ISP head, FBI differ on Web site closing ‘order’
(Editor's note: The original posted version of this story included the name of FBI agent Dan Calemina, as reported by the Village Voice. However, Mark Wieger later said that the FBI agent he had spoken with was Joe Metzinger, not Calemina. Metzinger confirmed that on Dec. 1 that he had been working on the case, but that he no longer was. This story has been changed to reflect Metzinger's involvement instead of Calemina's.)The Federal Bureau of Investigation and the president of a Michigan-based Internet service provider disagreed today on whether he was ordered on Nov. 19 to remove a grainy satirical video from the Internet.
Mark Wieger said his company, BECamation, removed the video after being contacted by Joe Metzinger of the FBI and by an assistant U.S. attorney, both based in Manhattan. Wieger said he was told “litigation is in progress,” and he would lose his company if he did not comply with their order. The two officials “basically lied to us,” Wieger said.
“'If you don't pull it down, we've contacted your provider, and we will make them pull it,' ” Wieger quoted them as saying. Wieger said that he called them back to make certain they really were at federal offices in New York, then took down the site.
An FBI spokesman said today that he couldn't comment specifically on the conversation between Wieger and the agent. But he said Wieger either misunderstood or inaccurately described the exchange as an effort to force him to close the Web site. The U.S. attorney with whom Wieger said he spoke did not return a phone call today.
“I would say that our people would not characterize the conversation that way,” said James Margolin, a special agent with the FBI's New York office. “No specific request was made to discontinue the site or disable the site. The way our people were viewing the shutdown was that the people operating the site did so voluntarily.”
However, the producer of the video, New York performance artist Mike Zieper, said last week that FBI agents visited him at home and left him with the clear impression that the video should be removed.
As it turned out, Wieger said, neither the FBI nor the U.S. attorney's office had obtained a court order, subpoena or other legal basis to make such a demand.
The disputed content was a grainy six-minute satirical video produced by Zieper, also known as Mike Z, and posted on Crowded Theater. Similar to “The Blair Witch Project,” the video consists of video of Times Square while a narrator suggests the possibility federal agents might try to incite a riot on New Year's Eve. The FBI, Wieger said, told him that the video itself might incite a riot and therefore had to go.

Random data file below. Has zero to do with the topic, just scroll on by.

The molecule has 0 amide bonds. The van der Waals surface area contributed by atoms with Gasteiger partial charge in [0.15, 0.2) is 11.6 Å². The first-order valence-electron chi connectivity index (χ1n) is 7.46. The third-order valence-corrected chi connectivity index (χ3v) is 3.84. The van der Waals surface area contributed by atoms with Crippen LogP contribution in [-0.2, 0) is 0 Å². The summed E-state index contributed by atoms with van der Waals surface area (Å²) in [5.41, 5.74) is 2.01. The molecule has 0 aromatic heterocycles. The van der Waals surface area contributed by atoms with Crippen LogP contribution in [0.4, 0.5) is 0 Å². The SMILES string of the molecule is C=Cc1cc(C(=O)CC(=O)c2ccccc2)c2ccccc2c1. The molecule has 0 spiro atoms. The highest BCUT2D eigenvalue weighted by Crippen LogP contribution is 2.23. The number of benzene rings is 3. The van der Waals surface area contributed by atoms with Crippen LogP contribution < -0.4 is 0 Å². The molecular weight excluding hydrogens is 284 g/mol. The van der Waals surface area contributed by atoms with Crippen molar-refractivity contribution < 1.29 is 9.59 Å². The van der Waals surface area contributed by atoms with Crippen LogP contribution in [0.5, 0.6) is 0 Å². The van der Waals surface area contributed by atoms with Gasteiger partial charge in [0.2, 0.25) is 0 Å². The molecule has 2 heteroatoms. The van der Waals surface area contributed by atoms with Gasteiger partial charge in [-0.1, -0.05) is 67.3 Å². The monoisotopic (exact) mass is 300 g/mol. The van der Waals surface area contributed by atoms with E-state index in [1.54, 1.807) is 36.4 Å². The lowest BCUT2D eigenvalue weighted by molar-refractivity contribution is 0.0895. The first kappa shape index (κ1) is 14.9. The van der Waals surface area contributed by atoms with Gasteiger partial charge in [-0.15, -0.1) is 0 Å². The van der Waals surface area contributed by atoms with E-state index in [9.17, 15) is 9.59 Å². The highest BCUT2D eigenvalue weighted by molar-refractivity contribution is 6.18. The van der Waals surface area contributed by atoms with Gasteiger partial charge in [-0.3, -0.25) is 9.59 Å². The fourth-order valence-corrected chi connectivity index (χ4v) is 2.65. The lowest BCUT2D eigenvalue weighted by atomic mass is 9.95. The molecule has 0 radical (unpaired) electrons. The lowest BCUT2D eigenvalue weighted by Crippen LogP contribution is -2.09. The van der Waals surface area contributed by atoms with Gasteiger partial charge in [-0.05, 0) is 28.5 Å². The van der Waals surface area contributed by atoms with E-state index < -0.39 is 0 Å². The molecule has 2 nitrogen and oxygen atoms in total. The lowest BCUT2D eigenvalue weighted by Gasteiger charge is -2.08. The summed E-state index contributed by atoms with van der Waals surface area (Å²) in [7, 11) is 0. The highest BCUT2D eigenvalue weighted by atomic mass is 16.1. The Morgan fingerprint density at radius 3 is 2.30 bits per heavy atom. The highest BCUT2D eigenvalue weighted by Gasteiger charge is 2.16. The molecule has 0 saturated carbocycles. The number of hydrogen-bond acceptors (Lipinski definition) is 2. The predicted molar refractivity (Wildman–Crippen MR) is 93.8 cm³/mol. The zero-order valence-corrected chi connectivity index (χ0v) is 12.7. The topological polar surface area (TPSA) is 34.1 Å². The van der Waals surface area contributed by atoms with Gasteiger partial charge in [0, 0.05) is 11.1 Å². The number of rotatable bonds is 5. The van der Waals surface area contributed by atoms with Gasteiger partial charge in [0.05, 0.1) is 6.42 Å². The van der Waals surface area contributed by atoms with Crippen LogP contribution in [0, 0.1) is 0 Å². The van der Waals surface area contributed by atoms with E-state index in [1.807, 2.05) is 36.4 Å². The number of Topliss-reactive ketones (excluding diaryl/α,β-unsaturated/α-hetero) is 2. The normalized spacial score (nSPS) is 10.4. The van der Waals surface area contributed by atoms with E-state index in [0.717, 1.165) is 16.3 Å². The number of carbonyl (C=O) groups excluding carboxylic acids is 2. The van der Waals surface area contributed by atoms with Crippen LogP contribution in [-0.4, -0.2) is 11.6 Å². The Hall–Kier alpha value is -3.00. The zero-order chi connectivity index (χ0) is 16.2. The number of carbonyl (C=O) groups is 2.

“'We think it has racial slurs in it,' ” Wieger quoted the agent as telling him. “'It's our job to make sure this kind of riot incitement doesn't happen.' “
Wieger said he was worried he did not have the resources to try to resist a federal lawsuit, describing his company as a small ISP with little money.
“I drive a six-year-old Ford, not a Lexus,” he said. “I have a 16-year-old multiple-handicapped son. That's the only reason we started this business, to have something to pass on to him.”
After unsuccessful attempts to reach Zieper, the artist, Wieger said, he removed the site and the video. It was only after removing crowdedtheater.com, Wieger said, that he learned from GTE, his service provider, that there was no legal authority for the federal request.
“They didn't have a leg to stand on,” he said of the FBI. “We put the site back up as soon as we found out the FBI had lied to us.”
Margolin of the FBI wouldn't confirm or deny whether the agency had secured a court order, adding that he couldn't comment extensively on a pending inquiry.
But he said that the agency began investigating the site only after the New York office received calls from people who viewed the site and found the content disturbing.
“We initiated an inquiry because it would have been negligent on our part not to,” Margolin said. “Based on the reports we received it was described as something purported to be about paramilitary training and about inciting a race riot on New Year's Eve in Times Square.
“We don't as a matter of course routinely monitor the Web,” Margolin said. “Our interest was not in content per se but whether it was a work of fiction or factual record of some activity that itself might constitute a federal violation.”
Wieger said he called Metzinger and Korologos again seeking clarification, but this time, according to Wieger, they would not talk to him. So he promptly put the site, and the video, back online.
But Wieger said he had lost “over a couple thousand dollars” as a result of the U.S. action, much of it from “hundreds” of irate calls to his 800 number and e-mails to his site from people who read the story on newsgroups or in the Village Voice and blamed BECamation for closing crowdedtheater.com.
“Someone even called my cell phone from California,” he said. “That's going to cost me plenty.”
“BECamation supports the First Amendment as well as the rights guaranteed in the constitution,” Wieger said in a statement posted on the BECamation site. “We were lied to and correct information regarding this matter were purposely kept from us to serve the FBI. Now that the situation has been clarified by all parties we are happy to offer the site again on our servers.”
And Zieper even posted a defense of the ISP.
“We do not hold BECamation responsible for what happened in any way,” he said in a statement on the crowdedtheater.com home page. “They support Free Speech online and have graciously put the site back up.”
Phillip Taylor contributed to this story.